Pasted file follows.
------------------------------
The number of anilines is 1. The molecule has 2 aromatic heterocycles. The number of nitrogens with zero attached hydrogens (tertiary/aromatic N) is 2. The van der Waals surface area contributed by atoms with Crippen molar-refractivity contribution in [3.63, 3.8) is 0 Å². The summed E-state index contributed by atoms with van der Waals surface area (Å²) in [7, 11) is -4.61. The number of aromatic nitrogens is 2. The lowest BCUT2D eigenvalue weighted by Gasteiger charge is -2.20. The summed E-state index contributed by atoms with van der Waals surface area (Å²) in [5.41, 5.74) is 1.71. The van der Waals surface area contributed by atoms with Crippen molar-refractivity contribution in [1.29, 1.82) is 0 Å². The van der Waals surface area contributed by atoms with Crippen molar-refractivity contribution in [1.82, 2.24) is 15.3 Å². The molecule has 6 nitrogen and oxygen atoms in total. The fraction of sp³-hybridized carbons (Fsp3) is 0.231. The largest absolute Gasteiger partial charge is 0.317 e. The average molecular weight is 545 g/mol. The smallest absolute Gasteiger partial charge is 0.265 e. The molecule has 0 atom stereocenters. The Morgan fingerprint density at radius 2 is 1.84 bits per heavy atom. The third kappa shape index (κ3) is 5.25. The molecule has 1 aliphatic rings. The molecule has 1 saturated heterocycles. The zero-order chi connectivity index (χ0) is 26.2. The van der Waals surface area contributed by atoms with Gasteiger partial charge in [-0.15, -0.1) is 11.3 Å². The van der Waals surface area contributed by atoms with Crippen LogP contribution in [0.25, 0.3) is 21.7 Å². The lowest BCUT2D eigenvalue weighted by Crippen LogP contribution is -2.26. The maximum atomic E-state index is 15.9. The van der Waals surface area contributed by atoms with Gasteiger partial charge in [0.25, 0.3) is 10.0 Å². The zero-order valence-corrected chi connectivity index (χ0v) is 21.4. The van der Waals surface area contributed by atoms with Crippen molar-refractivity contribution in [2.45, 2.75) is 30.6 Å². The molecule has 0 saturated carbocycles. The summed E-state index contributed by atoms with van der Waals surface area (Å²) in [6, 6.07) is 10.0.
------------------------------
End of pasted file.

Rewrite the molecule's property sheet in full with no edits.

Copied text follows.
The number of anilines is 1. The molecule has 2 aromatic heterocycles. The number of nitrogens with zero attached hydrogens (tertiary/aromatic N) is 2. The van der Waals surface area contributed by atoms with Crippen molar-refractivity contribution in [3.63, 3.8) is 0 Å². The summed E-state index contributed by atoms with van der Waals surface area (Å²) in [7, 11) is -4.61. The number of aromatic nitrogens is 2. The lowest BCUT2D eigenvalue weighted by Gasteiger charge is -2.20. The summed E-state index contributed by atoms with van der Waals surface area (Å²) in [5.41, 5.74) is 1.71. The van der Waals surface area contributed by atoms with Crippen molar-refractivity contribution in [1.29, 1.82) is 0 Å². The van der Waals surface area contributed by atoms with Crippen molar-refractivity contribution in [1.82, 2.24) is 15.3 Å². The molecule has 6 nitrogen and oxygen atoms in total. The fraction of sp³-hybridized carbons (Fsp3) is 0.231. The largest absolute Gasteiger partial charge is 0.317 e. The average molecular weight is 545 g/mol. The smallest absolute Gasteiger partial charge is 0.265 e. The molecule has 0 atom stereocenters. The Morgan fingerprint density at radius 2 is 1.84 bits per heavy atom. The third kappa shape index (κ3) is 5.25. The molecule has 1 aliphatic rings. The molecule has 1 saturated heterocycles. The zero-order chi connectivity index (χ0) is 26.2. The van der Waals surface area contributed by atoms with Gasteiger partial charge in [-0.15, -0.1) is 11.3 Å². The van der Waals surface area contributed by atoms with Crippen LogP contribution in [0.25, 0.3) is 21.7 Å². The lowest BCUT2D eigenvalue weighted by Crippen LogP contribution is -2.26. The maximum atomic E-state index is 15.9. The van der Waals surface area contributed by atoms with Gasteiger partial charge in [0.25, 0.3) is 10.0 Å². The zero-order valence-corrected chi connectivity index (χ0v) is 21.4. The van der Waals surface area contributed by atoms with Crippen molar-refractivity contribution in [2.45, 2.75) is 30.6 Å². The molecule has 0 saturated carbocycles. The summed E-state index contributed by atoms with van der Waals surface area (Å²) in [6, 6.07) is 10.0.